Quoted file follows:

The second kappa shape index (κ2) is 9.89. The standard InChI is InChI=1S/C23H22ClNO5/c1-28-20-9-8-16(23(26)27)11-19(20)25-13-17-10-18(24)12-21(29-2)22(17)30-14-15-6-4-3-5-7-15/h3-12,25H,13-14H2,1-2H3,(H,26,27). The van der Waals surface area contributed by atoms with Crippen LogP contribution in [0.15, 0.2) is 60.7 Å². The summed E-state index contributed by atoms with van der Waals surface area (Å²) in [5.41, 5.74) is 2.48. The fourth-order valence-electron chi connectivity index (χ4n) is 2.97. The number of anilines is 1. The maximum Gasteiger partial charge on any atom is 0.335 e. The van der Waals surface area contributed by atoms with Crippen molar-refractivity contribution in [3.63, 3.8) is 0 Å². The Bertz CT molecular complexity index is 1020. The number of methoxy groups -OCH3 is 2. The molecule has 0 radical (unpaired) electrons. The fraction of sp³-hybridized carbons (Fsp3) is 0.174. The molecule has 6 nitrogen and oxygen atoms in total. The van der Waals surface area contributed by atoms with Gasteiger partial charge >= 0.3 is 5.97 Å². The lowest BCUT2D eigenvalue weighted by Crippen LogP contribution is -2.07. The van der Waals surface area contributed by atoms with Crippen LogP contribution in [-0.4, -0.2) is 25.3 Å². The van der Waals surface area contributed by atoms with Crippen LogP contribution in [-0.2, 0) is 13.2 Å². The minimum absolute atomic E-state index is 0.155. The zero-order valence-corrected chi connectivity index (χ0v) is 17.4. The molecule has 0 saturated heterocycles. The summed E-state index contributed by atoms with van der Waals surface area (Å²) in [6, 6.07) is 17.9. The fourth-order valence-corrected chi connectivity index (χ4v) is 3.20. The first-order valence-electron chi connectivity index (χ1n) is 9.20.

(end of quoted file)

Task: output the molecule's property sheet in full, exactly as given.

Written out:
The second kappa shape index (κ2) is 9.89. The standard InChI is InChI=1S/C23H22ClNO5/c1-28-20-9-8-16(23(26)27)11-19(20)25-13-17-10-18(24)12-21(29-2)22(17)30-14-15-6-4-3-5-7-15/h3-12,25H,13-14H2,1-2H3,(H,26,27). The van der Waals surface area contributed by atoms with Crippen LogP contribution in [0.15, 0.2) is 60.7 Å². The summed E-state index contributed by atoms with van der Waals surface area (Å²) in [5.41, 5.74) is 2.48. The fourth-order valence-electron chi connectivity index (χ4n) is 2.97. The number of anilines is 1. The maximum Gasteiger partial charge on any atom is 0.335 e. The van der Waals surface area contributed by atoms with Crippen molar-refractivity contribution in [3.63, 3.8) is 0 Å². The Bertz CT molecular complexity index is 1020. The number of methoxy groups -OCH3 is 2. The molecule has 0 radical (unpaired) electrons. The fraction of sp³-hybridized carbons (Fsp3) is 0.174. The molecule has 6 nitrogen and oxygen atoms in total. The van der Waals surface area contributed by atoms with Gasteiger partial charge >= 0.3 is 5.97 Å². The lowest BCUT2D eigenvalue weighted by Crippen LogP contribution is -2.07. The van der Waals surface area contributed by atoms with Crippen LogP contribution in [-0.4, -0.2) is 25.3 Å². The van der Waals surface area contributed by atoms with Crippen LogP contribution in [-0.2, 0) is 13.2 Å². The minimum absolute atomic E-state index is 0.155. The zero-order valence-corrected chi connectivity index (χ0v) is 17.4. The molecule has 0 saturated heterocycles. The summed E-state index contributed by atoms with van der Waals surface area (Å²) in [6, 6.07) is 17.9. The fourth-order valence-corrected chi connectivity index (χ4v) is 3.20. The first-order valence-electron chi connectivity index (χ1n) is 9.20.